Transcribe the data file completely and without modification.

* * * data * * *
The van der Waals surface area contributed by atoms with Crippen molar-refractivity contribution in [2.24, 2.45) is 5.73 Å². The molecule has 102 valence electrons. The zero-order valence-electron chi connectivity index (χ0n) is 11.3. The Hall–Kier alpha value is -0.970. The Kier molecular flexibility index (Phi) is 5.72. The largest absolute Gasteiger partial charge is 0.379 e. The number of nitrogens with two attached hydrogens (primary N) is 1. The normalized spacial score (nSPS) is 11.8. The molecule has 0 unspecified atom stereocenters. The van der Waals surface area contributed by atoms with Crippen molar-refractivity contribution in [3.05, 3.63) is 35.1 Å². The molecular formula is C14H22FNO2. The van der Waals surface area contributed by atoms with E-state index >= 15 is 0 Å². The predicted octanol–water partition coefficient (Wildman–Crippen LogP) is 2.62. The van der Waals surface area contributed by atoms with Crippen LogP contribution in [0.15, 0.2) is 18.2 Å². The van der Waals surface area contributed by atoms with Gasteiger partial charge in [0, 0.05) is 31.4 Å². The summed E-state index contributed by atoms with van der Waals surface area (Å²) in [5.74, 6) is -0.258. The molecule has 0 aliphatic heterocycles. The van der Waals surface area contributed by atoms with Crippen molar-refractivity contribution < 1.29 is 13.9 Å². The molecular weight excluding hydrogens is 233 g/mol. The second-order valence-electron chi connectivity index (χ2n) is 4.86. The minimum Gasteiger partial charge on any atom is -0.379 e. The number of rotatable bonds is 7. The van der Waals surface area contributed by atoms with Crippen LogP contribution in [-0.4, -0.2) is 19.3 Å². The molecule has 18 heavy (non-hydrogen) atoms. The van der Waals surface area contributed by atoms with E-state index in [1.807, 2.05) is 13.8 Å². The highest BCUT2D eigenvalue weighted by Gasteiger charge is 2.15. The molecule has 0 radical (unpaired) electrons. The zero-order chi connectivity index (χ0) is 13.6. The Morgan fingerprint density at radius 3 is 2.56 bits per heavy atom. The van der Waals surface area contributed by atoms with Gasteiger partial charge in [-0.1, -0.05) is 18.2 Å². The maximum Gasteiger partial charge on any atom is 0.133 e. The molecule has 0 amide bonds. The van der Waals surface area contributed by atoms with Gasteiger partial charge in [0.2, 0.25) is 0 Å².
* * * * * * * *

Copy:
The van der Waals surface area contributed by atoms with Crippen molar-refractivity contribution in [2.24, 2.45) is 5.73 Å². The molecule has 102 valence electrons. The zero-order valence-electron chi connectivity index (χ0n) is 11.3. The Hall–Kier alpha value is -0.970. The Kier molecular flexibility index (Phi) is 5.72. The largest absolute Gasteiger partial charge is 0.379 e. The number of nitrogens with two attached hydrogens (primary N) is 1. The normalized spacial score (nSPS) is 11.8. The molecule has 0 unspecified atom stereocenters. The van der Waals surface area contributed by atoms with Crippen molar-refractivity contribution in [3.05, 3.63) is 35.1 Å². The molecular formula is C14H22FNO2. The van der Waals surface area contributed by atoms with E-state index >= 15 is 0 Å². The predicted octanol–water partition coefficient (Wildman–Crippen LogP) is 2.62. The van der Waals surface area contributed by atoms with Crippen LogP contribution in [0.15, 0.2) is 18.2 Å². The van der Waals surface area contributed by atoms with Gasteiger partial charge in [0, 0.05) is 31.4 Å². The summed E-state index contributed by atoms with van der Waals surface area (Å²) in [5.74, 6) is -0.258. The molecule has 0 aliphatic heterocycles. The van der Waals surface area contributed by atoms with Crippen molar-refractivity contribution < 1.29 is 13.9 Å². The molecular weight excluding hydrogens is 233 g/mol. The second-order valence-electron chi connectivity index (χ2n) is 4.86. The minimum Gasteiger partial charge on any atom is -0.379 e. The number of rotatable bonds is 7. The van der Waals surface area contributed by atoms with Crippen LogP contribution in [-0.4, -0.2) is 19.3 Å². The molecule has 18 heavy (non-hydrogen) atoms. The van der Waals surface area contributed by atoms with E-state index in [1.807, 2.05) is 13.8 Å². The highest BCUT2D eigenvalue weighted by Gasteiger charge is 2.15. The molecule has 0 radical (unpaired) electrons. The zero-order chi connectivity index (χ0) is 13.6. The Morgan fingerprint density at radius 3 is 2.56 bits per heavy atom. The van der Waals surface area contributed by atoms with Gasteiger partial charge in [-0.1, -0.05) is 18.2 Å². The maximum Gasteiger partial charge on any atom is 0.133 e. The molecule has 0 amide bonds. The van der Waals surface area contributed by atoms with Gasteiger partial charge in [0.2, 0.25) is 0 Å².